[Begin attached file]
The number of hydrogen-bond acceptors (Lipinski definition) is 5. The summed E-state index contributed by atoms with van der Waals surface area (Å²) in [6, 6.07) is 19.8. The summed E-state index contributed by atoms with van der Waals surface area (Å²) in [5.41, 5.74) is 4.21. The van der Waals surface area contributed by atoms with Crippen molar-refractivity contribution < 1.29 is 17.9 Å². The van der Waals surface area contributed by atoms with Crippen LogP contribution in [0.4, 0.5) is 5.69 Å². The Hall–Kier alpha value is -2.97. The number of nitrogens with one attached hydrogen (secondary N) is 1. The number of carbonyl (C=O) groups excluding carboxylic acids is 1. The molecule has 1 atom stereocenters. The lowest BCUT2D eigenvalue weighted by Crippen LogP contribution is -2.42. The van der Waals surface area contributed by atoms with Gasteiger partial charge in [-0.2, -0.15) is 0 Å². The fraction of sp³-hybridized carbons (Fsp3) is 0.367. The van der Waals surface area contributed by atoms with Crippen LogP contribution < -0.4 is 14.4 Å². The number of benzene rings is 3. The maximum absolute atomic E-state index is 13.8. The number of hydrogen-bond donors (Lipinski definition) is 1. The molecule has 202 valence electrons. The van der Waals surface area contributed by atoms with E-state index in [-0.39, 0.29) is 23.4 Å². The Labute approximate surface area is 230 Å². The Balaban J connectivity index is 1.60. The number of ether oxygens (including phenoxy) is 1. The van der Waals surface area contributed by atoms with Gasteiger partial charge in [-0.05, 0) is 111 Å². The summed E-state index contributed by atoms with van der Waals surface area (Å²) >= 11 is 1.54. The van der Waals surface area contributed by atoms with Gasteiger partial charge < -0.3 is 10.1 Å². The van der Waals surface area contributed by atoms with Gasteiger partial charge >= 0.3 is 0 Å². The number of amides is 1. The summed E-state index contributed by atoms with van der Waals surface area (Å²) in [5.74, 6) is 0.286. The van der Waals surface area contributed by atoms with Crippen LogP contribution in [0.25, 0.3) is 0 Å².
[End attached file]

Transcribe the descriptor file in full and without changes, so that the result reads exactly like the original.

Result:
The number of hydrogen-bond acceptors (Lipinski definition) is 5. The summed E-state index contributed by atoms with van der Waals surface area (Å²) in [6, 6.07) is 19.8. The summed E-state index contributed by atoms with van der Waals surface area (Å²) in [5.41, 5.74) is 4.21. The van der Waals surface area contributed by atoms with Crippen molar-refractivity contribution < 1.29 is 17.9 Å². The van der Waals surface area contributed by atoms with Crippen LogP contribution in [0.4, 0.5) is 5.69 Å². The Hall–Kier alpha value is -2.97. The number of nitrogens with one attached hydrogen (secondary N) is 1. The number of carbonyl (C=O) groups excluding carboxylic acids is 1. The molecule has 1 atom stereocenters. The lowest BCUT2D eigenvalue weighted by Crippen LogP contribution is -2.42. The van der Waals surface area contributed by atoms with Gasteiger partial charge in [-0.2, -0.15) is 0 Å². The fraction of sp³-hybridized carbons (Fsp3) is 0.367. The van der Waals surface area contributed by atoms with Crippen LogP contribution < -0.4 is 14.4 Å². The number of benzene rings is 3. The maximum absolute atomic E-state index is 13.8. The number of hydrogen-bond donors (Lipinski definition) is 1. The molecule has 202 valence electrons. The van der Waals surface area contributed by atoms with E-state index in [-0.39, 0.29) is 23.4 Å². The Labute approximate surface area is 230 Å². The Balaban J connectivity index is 1.60. The number of ether oxygens (including phenoxy) is 1. The van der Waals surface area contributed by atoms with Gasteiger partial charge in [-0.05, 0) is 111 Å². The summed E-state index contributed by atoms with van der Waals surface area (Å²) >= 11 is 1.54. The van der Waals surface area contributed by atoms with Gasteiger partial charge < -0.3 is 10.1 Å². The van der Waals surface area contributed by atoms with Gasteiger partial charge >= 0.3 is 0 Å². The number of amides is 1. The summed E-state index contributed by atoms with van der Waals surface area (Å²) in [5.74, 6) is 0.286. The van der Waals surface area contributed by atoms with Crippen LogP contribution in [0.25, 0.3) is 0 Å².